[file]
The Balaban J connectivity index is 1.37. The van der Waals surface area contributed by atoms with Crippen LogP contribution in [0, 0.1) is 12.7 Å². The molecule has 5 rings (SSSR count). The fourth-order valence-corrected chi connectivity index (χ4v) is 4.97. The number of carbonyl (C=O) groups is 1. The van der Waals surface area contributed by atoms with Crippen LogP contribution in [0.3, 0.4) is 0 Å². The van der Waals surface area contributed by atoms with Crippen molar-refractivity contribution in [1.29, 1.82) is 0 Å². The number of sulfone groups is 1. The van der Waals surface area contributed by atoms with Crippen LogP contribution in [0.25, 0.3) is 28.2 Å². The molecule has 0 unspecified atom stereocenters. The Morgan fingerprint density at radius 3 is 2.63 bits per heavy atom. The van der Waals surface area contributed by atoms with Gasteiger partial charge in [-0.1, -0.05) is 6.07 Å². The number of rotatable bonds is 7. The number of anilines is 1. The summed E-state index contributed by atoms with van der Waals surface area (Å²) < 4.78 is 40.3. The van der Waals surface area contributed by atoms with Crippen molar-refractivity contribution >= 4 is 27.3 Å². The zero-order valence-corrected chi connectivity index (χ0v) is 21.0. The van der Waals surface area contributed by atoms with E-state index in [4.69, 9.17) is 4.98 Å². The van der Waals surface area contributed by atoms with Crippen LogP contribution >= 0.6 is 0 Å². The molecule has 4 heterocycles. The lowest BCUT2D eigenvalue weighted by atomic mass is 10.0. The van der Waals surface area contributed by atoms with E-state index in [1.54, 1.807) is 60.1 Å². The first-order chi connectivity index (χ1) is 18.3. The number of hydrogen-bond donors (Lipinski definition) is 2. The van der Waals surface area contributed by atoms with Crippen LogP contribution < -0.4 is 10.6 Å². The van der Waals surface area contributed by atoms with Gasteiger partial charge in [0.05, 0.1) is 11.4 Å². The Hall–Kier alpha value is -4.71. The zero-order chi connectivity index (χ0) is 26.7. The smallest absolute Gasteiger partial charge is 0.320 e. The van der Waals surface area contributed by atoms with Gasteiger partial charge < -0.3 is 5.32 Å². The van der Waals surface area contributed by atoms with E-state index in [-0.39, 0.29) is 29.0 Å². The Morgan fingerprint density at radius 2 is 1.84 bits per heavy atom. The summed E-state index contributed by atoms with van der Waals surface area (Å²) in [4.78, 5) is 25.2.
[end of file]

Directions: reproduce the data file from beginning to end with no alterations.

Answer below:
The Balaban J connectivity index is 1.37. The van der Waals surface area contributed by atoms with Crippen LogP contribution in [0, 0.1) is 12.7 Å². The molecule has 5 rings (SSSR count). The fourth-order valence-corrected chi connectivity index (χ4v) is 4.97. The number of carbonyl (C=O) groups is 1. The van der Waals surface area contributed by atoms with Crippen LogP contribution in [0.3, 0.4) is 0 Å². The van der Waals surface area contributed by atoms with Crippen molar-refractivity contribution in [1.29, 1.82) is 0 Å². The number of sulfone groups is 1. The van der Waals surface area contributed by atoms with Crippen LogP contribution in [0.25, 0.3) is 28.2 Å². The molecule has 0 unspecified atom stereocenters. The Morgan fingerprint density at radius 3 is 2.63 bits per heavy atom. The van der Waals surface area contributed by atoms with Gasteiger partial charge in [-0.1, -0.05) is 6.07 Å². The number of rotatable bonds is 7. The number of anilines is 1. The summed E-state index contributed by atoms with van der Waals surface area (Å²) < 4.78 is 40.3. The van der Waals surface area contributed by atoms with Crippen molar-refractivity contribution >= 4 is 27.3 Å². The zero-order valence-corrected chi connectivity index (χ0v) is 21.0. The van der Waals surface area contributed by atoms with E-state index in [4.69, 9.17) is 4.98 Å². The van der Waals surface area contributed by atoms with Crippen LogP contribution >= 0.6 is 0 Å². The molecule has 4 heterocycles. The lowest BCUT2D eigenvalue weighted by atomic mass is 10.0. The van der Waals surface area contributed by atoms with E-state index in [1.54, 1.807) is 60.1 Å². The first-order chi connectivity index (χ1) is 18.3. The number of hydrogen-bond donors (Lipinski definition) is 2. The van der Waals surface area contributed by atoms with Crippen LogP contribution < -0.4 is 10.6 Å². The van der Waals surface area contributed by atoms with Gasteiger partial charge in [0.05, 0.1) is 11.4 Å². The Hall–Kier alpha value is -4.71. The zero-order chi connectivity index (χ0) is 26.7. The smallest absolute Gasteiger partial charge is 0.320 e. The van der Waals surface area contributed by atoms with Gasteiger partial charge < -0.3 is 5.32 Å². The van der Waals surface area contributed by atoms with E-state index in [-0.39, 0.29) is 29.0 Å². The Morgan fingerprint density at radius 2 is 1.84 bits per heavy atom. The summed E-state index contributed by atoms with van der Waals surface area (Å²) in [4.78, 5) is 25.2.